Flagstaff Food Freedom Resolution Draft Completed

By Elisha Dorfsmith

Note: This article has been updated to include the new draft text.

At our May 16 meeting, Flagstaff Liberty Alliance voted to move forward with our goal to get a proposed Food Freedom Resolution passed at the City and County levels.

As many of you know, Flagstaff Liberty Alliance has been working to collect signatures from people across the region who support a food freedom ordinance. Our resolution is similar to that ordinance except it won’t have the teeth that an ordinance has. It’s a statement rather than a law.

We feel that a resolution is a big first step in the right direction and will send a powerful message that Northern Arizona supports local food and food freedom.

We will continue collecting signatures at our events for the food freedom resolution. You can find a list of our upcoming events HERE.

For further reading, please see:

Why Does Flagstaff Need A Food Freedom Ordinance?

Local Food A Trending Topic In Flagstaff

Our draft resolution has borrowed heavily from resolutions that have passed in cities and counties across the country.

6-5-2013 UPDATE After discussion with council members and others the draft has been revised from it’s original version.

6-10-2013 UPDATE: In a surprise development, Councilmember Celia Barotz backed out of her support of our watered down resolution this morning. We are now going to try to move forward with our original resolution.

The text of the draft resolution now reads:


WHEREAS, the people of the City of Flagstaff historically have maintained and enjoyed the right to raise food for themselves and their families; and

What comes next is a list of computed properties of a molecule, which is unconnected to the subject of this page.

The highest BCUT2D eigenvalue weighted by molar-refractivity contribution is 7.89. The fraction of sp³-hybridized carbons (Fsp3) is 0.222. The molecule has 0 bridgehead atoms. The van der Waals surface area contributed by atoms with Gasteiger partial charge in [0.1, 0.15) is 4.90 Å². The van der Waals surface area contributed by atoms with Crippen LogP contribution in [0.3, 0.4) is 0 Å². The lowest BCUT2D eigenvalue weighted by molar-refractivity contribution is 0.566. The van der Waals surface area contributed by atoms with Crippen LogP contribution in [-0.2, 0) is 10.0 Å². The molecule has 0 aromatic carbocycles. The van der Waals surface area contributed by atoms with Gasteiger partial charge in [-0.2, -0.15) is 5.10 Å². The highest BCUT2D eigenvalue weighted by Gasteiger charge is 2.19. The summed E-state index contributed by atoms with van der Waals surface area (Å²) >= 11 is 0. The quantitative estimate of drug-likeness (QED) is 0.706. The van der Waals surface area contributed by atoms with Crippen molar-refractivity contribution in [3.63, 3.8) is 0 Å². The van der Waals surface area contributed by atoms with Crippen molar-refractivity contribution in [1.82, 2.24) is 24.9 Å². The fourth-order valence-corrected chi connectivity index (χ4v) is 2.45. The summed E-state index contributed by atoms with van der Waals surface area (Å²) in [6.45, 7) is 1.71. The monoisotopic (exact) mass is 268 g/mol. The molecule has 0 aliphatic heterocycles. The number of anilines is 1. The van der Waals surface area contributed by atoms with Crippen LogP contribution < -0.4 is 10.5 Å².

WHEREAS, family farms, sustainable agricultural practices and food processing by individuals, families and small, locally based firms offer stability to our City by enhancing the economic, environmental and social wealth of our community; and

WHEREAS, in this day and age, there are many barriers to people raising their own food and livestock, including the land required for such activities, capital costs, accessibility, time, knowledge, and skills; and

WHEREAS, as part of the right to raise food for themselves and their families, the people have and maintain the right to raise such food on their own land, subject to zoning and land use laws, and where desired, to contract with others to rent sufficient land for the growing of that food, for boarding their poultry and livestock, and for hiring services related to its care, maintenance, raising, and harvesting; and

WHEREAS, as part of that right, the people have the right to own, and where they deem it convenient to share ownership of, such agricultural activities, livestock, and other food producing animals for their own use, enjoyment, and consumption; and

WHEREAS, no local, state or federal law bars any person from raising their own food for use by themselves and their families; and

WHEREAS, in the interests of a vibrant local economy, it is important that the rights outlined above be maintained and that City officials encourage a healthy and environmentally friendly form of small scale agriculture.

NOW, THEREFORE, BE IT RESOLVED that the Flagstaff City Council supports, endorses, and encourages the recognition of the right and freedom of people to raise their own food, including food derived from agricultural animals, for the enjoyment of themselves and their families, either by their own investment and labor or through the assistance of others through contractual arrangements.

BE IT FURTHER RESOLVED that the Flagstaff City Council recognizes the right of people to contract with others for the production, processing and delivery of food for home consumption on terms set solely by the contracting parties and not subject to regulations designed for the public sale of such foods.

BE IT FURTHER RESOLVED that the Flagstaff City Council supports the adoption of local, state, and federal laws that support and encourage the American people to continue and expand the activities of raising food for themselves and their families.


Photo by: Monika Janczuk



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